Algebra (all content)
- Intro to direct & inverse variation
- Recognizing direct & inverse variation
- Recognize direct & inverse variation
- Recognizing direct & inverse variation: table
- Direct variation word problem: filling gas
- Direct variation word problem: space travel
- Inverse variation word problem: string vibration
- Proportionality constant for direct variation
Sal explains what it means for quantities to vary directly or inversely, and gives many examples of both types of variation. Created by Sal Khan.
Want to join the conversation?
- This might be a stupid question, but why do we use "k" as the constant?(40 votes)
- Does an inverse variation represent a line? Also, are these directly connected with functions and inverse functions?(14 votes)
- How can π*x be direct variation? Pi is irrational, and keeps going on and on, so there would be no exact scale for both x and y. Thank you for the help!(8 votes)
- The number pi is not going anywhere. It is fixed somewhere between 3 and 4. The y-scale could be indexed by pi itself.(10 votes)
- Why is 4x + 3y = 24 an equation that does not represent direct variation?(4 votes)
- The reason is that y doesn't vary by the same proportion that x does (because of the constant, 24).
In your equation, "y = -4x/3 + 6", for x = 1, 2, and 3, you get y = 4 2/3, 3 1/3, and 2. For x = -1, -2, and -3, y is 7 1/3, 8 2/3, and 10. Notice that as x doubles and triples, y does not do the same, because of the constant 6.
To quote zblakley from his answer here 5 years ago:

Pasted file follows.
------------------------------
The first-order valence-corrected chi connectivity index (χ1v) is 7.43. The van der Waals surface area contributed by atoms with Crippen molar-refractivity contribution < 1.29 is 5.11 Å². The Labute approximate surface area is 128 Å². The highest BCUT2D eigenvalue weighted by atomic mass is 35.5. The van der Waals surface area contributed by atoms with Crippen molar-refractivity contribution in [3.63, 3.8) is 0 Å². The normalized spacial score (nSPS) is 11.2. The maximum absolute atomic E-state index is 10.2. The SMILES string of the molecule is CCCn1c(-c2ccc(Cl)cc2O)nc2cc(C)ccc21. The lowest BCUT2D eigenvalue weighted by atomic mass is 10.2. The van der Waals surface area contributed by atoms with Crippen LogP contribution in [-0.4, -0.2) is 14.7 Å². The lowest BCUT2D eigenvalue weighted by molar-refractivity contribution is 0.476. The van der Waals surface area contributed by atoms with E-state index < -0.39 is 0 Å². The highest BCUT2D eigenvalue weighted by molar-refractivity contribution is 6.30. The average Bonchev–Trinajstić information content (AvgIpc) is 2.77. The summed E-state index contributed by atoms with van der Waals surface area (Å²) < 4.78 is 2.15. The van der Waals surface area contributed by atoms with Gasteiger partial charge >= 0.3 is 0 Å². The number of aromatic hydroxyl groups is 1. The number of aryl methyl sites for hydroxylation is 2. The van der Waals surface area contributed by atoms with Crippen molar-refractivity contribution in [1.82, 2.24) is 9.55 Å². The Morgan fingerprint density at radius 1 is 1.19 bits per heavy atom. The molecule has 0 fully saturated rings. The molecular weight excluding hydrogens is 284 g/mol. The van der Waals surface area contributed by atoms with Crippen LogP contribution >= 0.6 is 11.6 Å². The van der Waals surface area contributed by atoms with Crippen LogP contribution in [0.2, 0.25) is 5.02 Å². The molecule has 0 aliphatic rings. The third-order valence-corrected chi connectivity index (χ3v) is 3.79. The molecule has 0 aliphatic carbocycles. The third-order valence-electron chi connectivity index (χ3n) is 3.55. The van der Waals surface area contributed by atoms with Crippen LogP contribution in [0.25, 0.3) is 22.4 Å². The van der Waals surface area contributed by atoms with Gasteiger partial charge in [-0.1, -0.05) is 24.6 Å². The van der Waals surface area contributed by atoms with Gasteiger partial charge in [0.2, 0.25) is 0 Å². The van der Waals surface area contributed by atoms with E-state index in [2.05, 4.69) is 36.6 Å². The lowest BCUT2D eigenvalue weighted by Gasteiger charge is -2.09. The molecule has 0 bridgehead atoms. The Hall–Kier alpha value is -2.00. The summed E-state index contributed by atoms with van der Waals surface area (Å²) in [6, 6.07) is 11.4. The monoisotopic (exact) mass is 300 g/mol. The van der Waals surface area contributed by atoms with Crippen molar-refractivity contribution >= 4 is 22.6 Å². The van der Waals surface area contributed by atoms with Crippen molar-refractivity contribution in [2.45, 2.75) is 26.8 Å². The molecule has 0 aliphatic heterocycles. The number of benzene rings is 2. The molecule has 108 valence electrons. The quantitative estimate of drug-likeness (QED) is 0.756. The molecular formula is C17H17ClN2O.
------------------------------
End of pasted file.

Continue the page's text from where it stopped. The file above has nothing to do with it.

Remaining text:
"The difference between the values of x and y is not what dictates whether the variation is direct or inverse. What is important is the factor by which they vary. While y becomes more negative as x becomes more positive, they will still vary by the same factor (i.e. if you increase x from 1 to 4 that's a factor of 4, the value of y [in y = -2x] will go from -2 (when x=1) to -8 (when x=4) which is also a factor of 4).(8 votes)
- I don't get what varies means? Can someone tell me.(2 votes)
- I see comments about problems in a practice section. Besides the 3 questions about recognizing direct and inverse variations, are there practice problems anywhere?(4 votes)
Here is an exercise for recognizing direct and inverse variation. Hope it helps.(8 votes)
- At about5:20, (when talking about direct variation) Sal says that "in general... if y varies directly with x... x varies directly with y." Are there any cases where this is not true? In other words, are there any cases when x does not vary directly with y, even when y varies directly with x?
- i know this is a wierd question but what do you do when in a direct variation when your trying to find K what do you do when X wont go into Y evenly? do you just use decimal form or fraction form?(3 votes)
- You can use the form that you prefer; the two are equivalent. In the Khan A. exercises, accepted answers are simplified fractions and decimal answers (except in some exercises specifically about fractions and decimals). If you're not sure of the format to use, click on the "Accepted formats" button at the top right corner of the answer box.(5 votes)
- At6:09, where you give the formula for inverse variation, I am confused. The formula that my teacher gave us was ( y = k/x ) Please help and thanks so much!!(2 votes)
- Both your teacher's equation ( y = k / x) and Sal's equation ( y = k * 1/x) mean the same thing, like they will equal the same number. To show this, let's plug in some numbers.
How about x = 2 and k = 4?
Here's your teacher's equation:
y = k / x
y = 4 / 2
y = 2
and now Sal's:
y = k * 1/x
y = 4 * 1/2
(Since we know 1/2 equals .5, let's use that instead, usually people understand decimals better for multiplying, but it means the exact same as 1/2)
y = 4 * .5
(We are essentially taking half of 4)
y = 2
Would you like me to explain why? It takes a bit of explaining on fractions and how they work :)
If you want to see how we would multiply 4 * 1/2, here's a picture I drew to explain it =
- Why does a graph expressing direct proportionality always go through the origin?(2 votes)
- Because in order for linear equation to not go through the origin, it has to be shifted i.e. have the form